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Fife & Drummer

Collection: America
Discover the multicultural heritage and history of America through explorations of immigrant life, the lives legendary pioneers like Lewis and Clark, the modern political system, and significant works of American music, including our National Anthem.
America, Blues, History, Jazz, Military, Rock & Roll, Space, Native America

African-American Boy

Collection: African-American History
Learn about the African American experience through the arts — and discover the contributions of African Americans to the history and culture of the United States.
Africa, America, Folklore, Geography, History, Jazz, Music, Playwrights & Plays, Dance, Blues

A Female Singer Performing

Article: Taking Care of Your Vocal Athlete
A resource for parents of young singers with a guide to choosing the right teacher
Musicals, Music, Family, Jazz, Opera, Popular Culture, Rock & Roll

Man playing harmonica

Grades 6-8 Lesson: Twelve-Bar Blues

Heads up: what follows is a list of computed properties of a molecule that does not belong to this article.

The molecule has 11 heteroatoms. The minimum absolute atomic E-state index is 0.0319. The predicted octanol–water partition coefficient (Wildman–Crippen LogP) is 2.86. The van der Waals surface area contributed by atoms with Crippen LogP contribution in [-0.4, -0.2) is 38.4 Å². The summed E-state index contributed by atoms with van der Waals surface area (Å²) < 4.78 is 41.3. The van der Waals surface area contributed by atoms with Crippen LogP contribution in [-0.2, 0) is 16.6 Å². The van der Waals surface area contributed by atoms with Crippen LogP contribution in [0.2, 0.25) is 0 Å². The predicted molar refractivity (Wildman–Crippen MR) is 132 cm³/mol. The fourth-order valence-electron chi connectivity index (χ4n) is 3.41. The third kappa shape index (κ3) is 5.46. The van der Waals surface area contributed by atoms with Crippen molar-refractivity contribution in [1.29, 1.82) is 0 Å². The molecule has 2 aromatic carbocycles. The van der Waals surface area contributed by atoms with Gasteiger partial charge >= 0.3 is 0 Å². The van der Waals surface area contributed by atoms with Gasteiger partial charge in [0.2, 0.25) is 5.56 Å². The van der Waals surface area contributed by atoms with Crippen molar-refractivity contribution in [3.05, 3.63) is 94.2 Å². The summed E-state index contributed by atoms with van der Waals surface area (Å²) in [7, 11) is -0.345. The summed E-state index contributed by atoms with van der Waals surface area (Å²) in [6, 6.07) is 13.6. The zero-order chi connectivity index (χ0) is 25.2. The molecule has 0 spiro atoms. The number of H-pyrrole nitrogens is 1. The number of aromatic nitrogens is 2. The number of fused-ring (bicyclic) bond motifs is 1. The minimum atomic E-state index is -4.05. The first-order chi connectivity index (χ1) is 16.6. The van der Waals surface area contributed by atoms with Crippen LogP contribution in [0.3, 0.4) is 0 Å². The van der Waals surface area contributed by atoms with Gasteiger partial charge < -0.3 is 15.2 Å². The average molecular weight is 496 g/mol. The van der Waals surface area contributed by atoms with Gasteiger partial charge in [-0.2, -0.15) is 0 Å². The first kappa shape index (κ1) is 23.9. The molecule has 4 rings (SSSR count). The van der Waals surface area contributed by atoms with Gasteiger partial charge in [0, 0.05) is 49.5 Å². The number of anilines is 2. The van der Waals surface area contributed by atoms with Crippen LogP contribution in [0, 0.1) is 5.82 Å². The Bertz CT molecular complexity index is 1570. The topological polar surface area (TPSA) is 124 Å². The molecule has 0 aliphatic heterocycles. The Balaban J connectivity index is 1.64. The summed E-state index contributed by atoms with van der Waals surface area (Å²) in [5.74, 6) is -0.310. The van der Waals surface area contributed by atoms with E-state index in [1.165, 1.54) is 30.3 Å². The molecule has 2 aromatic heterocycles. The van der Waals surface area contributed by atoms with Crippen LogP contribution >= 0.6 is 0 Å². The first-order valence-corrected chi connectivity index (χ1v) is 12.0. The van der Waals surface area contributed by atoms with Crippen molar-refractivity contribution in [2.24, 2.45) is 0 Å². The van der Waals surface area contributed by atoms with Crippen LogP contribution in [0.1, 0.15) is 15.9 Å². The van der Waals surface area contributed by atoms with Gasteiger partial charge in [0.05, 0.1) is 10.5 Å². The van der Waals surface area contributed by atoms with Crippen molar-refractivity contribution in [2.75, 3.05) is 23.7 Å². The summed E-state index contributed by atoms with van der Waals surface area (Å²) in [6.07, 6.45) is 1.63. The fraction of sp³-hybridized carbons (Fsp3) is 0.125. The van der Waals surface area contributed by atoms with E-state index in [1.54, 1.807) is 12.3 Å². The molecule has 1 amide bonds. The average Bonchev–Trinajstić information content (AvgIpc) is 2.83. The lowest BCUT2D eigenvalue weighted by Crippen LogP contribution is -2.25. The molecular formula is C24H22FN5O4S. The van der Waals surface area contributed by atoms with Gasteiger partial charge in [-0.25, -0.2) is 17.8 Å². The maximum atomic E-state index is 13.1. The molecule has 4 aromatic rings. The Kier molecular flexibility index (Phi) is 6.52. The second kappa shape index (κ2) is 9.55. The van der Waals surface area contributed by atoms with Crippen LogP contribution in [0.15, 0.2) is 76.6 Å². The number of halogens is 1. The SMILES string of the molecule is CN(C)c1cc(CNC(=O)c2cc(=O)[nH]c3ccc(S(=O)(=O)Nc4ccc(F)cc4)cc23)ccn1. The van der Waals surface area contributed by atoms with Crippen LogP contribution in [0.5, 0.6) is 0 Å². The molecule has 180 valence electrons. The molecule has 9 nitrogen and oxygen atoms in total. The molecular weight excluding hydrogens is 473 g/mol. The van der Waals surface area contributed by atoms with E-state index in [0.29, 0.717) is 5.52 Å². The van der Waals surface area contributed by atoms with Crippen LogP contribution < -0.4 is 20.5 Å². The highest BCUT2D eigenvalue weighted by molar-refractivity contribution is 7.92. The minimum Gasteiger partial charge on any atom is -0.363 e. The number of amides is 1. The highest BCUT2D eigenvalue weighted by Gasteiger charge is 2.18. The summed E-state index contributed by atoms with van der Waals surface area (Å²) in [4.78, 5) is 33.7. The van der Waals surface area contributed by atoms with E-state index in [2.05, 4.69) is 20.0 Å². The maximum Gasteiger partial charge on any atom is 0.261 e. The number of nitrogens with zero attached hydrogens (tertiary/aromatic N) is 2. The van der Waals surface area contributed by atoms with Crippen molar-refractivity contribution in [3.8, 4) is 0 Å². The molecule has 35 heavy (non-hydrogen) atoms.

Learn about the history, key players and musical qualities of the blues
Jazz, Music, Music Legends

John Coltrane in Performance December 2, 1962 Amsterdam, The Netherlands

Grades 9-12 Lesson: Rhythm & Improv: Jazz & Poetry
The musicality of words is an important element of poetry, and many poets carefully consider the sound of the words on the page. Students will listen to and analyze jazz music
Jazz, Poetry, Music

Bessie Smith

Grades 3-4 Lesson: Musical Harlem
Students will learn to identify musical styles and musicians associated with Harlem, focusing on jazz
Geography, History, Jazz, Music, America

Jazz Dancers

Grades 3-4 Lesson: Jazz Music, Dance, and Poetry
In this lesson, students will be introduced to jazz dance and jazz music. They will explore basic jazz dance movements, and will create a cinquain poem inspired by jazz music.
Dance, Jazz, Music, Poetry

The Great Migration

Grades 3-4 Lesson: The Great Migration
In this lesson, students will learn about the migration of African Americans to Harlem
America, Blues, Geography, History, Jazz, Music

Dancing feet

Video Series: Five(ish) Minute Dance Lessons
Our collection of Five(ish) Minute Dance Lessons will teach the moves that will let you hit the dance floor looking like a pro. From the African Dinhe, to the East Coast Swing, Charleston, Salsa or Cha Cha Cha, we've got you covered.
Dance, Latin America, Jazz, Africa

Betty Carter

Video: Betty Carter's Jazz Ahead